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LST 12 beached at Barletta Italy.jpeg
HM LST-12 beached at Barletta, Italy, July 1944.
United States
Name: LST-12
Builder: Dravo Corporation, Pittsburgh, Pennsylvania
Laid down: 16 August 1942
Launched: 7 December 1942
Sponsored by: Mrs. Joseph Fay
Status: Transferred to the Royal Navy, 25 March 1943
United Kingdom
Name: LST-12
Acquired: 25 March 1943
Commissioned: 26 March 1943
Out of service: 5 January 1946
Status: Returned to US Naval custody
United States
Acquired: 5 January 1946
Struck: 20 March 1946
Fate: Sold for scrapping, 11 September 1947
General characteristics
Class and type: LST-1-class tank landing ship
  • 1,625 long tons (1,651 t) light
  • 4,080 long tons (4,145 t) full
Length: 328 ft (100 m)
Beam: 50 ft (15 m)
  • Unloaded: 2 ft 4 in (0.71 m) forward; 7 ft 6 in (2.29 m) aft
  • Full load: 8 ft 3 in (2.51 m) forward; 14 ft 1 in (4.29 m) aft
  • Landing with 500 short tons (450 t) load: 3 ft 11 in (1.19 m) forward; 9 ft 10 in (3.00 m) aft
Installed power:
Speed: 12 kn (22 km/h; 14 mph)
Range: 24,000 nmi (44,000 km; 28,000 mi) at 9 kn (17 km/h; 10 mph) while displacing 3,960 long tons (4,024 t)
Boats & landing
craft carried:
4 × LCVP
Capacity: 1,600–1,900 st (22,000–27,000 lb; 10,000–12,000 kg) cargo depending on mission
Troops: 16 officers, 147 enlisted men
Complement: 7 officers, 104 enlisted men
Service record

USS LST-12 was an LST-1-class tank landing ship of the United States Navy. LST-12 was transferred to the Royal Navy in early 1943, to serve in the Mediterranean Theater of Operations during 1943 and 1944, she never saw service with the US Navy.


LST-12 was laid down on 16 August 1942, by the Dravo Corporation in Pittsburgh, Pennsylvania; launched on 7 December 1942; sponsored by Mrs. Joseph Fay.[1] She was transferred to the Royal Navy 25 March 1943, and commissioned 26 March.[2]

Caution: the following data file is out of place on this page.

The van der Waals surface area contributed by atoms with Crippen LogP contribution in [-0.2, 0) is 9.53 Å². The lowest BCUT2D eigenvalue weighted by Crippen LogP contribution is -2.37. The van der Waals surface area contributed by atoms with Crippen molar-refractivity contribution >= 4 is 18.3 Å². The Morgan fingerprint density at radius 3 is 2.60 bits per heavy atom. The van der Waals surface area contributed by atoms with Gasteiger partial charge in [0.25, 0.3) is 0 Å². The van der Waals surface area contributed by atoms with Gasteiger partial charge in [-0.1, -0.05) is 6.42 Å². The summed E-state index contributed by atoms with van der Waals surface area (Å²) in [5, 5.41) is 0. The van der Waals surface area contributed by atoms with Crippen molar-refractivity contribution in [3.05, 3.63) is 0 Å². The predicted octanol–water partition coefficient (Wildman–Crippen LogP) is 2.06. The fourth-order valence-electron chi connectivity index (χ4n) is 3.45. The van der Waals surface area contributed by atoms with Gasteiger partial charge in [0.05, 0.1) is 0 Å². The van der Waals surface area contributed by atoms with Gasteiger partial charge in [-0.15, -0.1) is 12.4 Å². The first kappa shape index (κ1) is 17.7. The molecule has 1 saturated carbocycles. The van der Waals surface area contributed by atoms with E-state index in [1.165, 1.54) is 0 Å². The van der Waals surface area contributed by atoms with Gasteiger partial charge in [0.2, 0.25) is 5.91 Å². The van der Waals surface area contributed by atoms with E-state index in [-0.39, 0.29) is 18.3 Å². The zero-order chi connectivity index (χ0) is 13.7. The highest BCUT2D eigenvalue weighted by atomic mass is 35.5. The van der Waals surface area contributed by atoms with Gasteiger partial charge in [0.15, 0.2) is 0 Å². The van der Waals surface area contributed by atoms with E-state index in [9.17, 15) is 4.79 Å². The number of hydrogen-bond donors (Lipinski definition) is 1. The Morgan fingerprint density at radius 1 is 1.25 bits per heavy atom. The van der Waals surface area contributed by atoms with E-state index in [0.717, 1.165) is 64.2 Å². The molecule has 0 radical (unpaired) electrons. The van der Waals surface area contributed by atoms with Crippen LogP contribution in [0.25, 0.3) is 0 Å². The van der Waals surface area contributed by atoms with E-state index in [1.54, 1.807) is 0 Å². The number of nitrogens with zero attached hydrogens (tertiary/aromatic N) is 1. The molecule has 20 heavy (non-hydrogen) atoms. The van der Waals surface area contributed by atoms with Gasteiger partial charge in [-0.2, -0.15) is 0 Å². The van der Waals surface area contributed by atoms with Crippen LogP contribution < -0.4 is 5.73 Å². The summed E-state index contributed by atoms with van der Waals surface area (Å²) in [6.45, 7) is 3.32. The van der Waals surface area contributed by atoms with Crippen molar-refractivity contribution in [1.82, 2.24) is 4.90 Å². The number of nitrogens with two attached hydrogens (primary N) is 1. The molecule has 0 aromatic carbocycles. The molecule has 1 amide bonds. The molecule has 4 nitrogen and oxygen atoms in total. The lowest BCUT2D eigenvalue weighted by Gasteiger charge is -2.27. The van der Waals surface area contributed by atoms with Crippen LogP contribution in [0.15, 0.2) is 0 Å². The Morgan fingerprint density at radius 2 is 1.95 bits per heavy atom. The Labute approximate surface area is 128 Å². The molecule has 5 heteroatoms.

Service history[edit]

LST-12 left Galveston, Texas, on 10 April 1943, with Convoy HK 168, en route to Key West, Florida, arriving 14 April 1943.[3]

LST-12 left from Hampton Roads, Virginia for the Mediterranean on 14 May 1943, with convoy UGS 8A, arriving in Oran, Algeria, sometime before 8 June 1943, breaking down en route.[4] Records also show that she left Gibraltar on 21 June 1943, with Convoy GTX 3, and traveled to Port Said, Egypt, arriving 4 July 1943.[5]

Mediterranean and European operations[edit]

LST-12 was assigned to the European theater and participated in the Sicilian occupation in July and August 1943, and the Invasion of Reggio and the Salerno landings in September 1943. On 13 November 1943, she struck a mine but was able to make Ferryville under her own power to be repaired.[6] However, records indicate that she was also part of Convoy BM 74 from 11 November to 16 November 1943, traveling from Bombay, India to Colombo, British Ceylon.[7]

In August and September 1944, LST-12 was the only British LST to take part in Operation Dragoon, the Invasion of southern France]].[2]

From September 1944 to January 1945, she operated between Italy, Yugoslavia, and Greece.[2]

Postwar service[edit]

Between August and October 1945, she was refit at Antwerp before being paid off at New York 5 January 1946, and returned to the US Navy. On 20 March 1946, LST-12 was struck from the Naval Register.[2]

LST-12 was sold on 11 September 1947, to Washburn Wire Co., Phillipsdale, Rhode Island.[2]



External links[edit]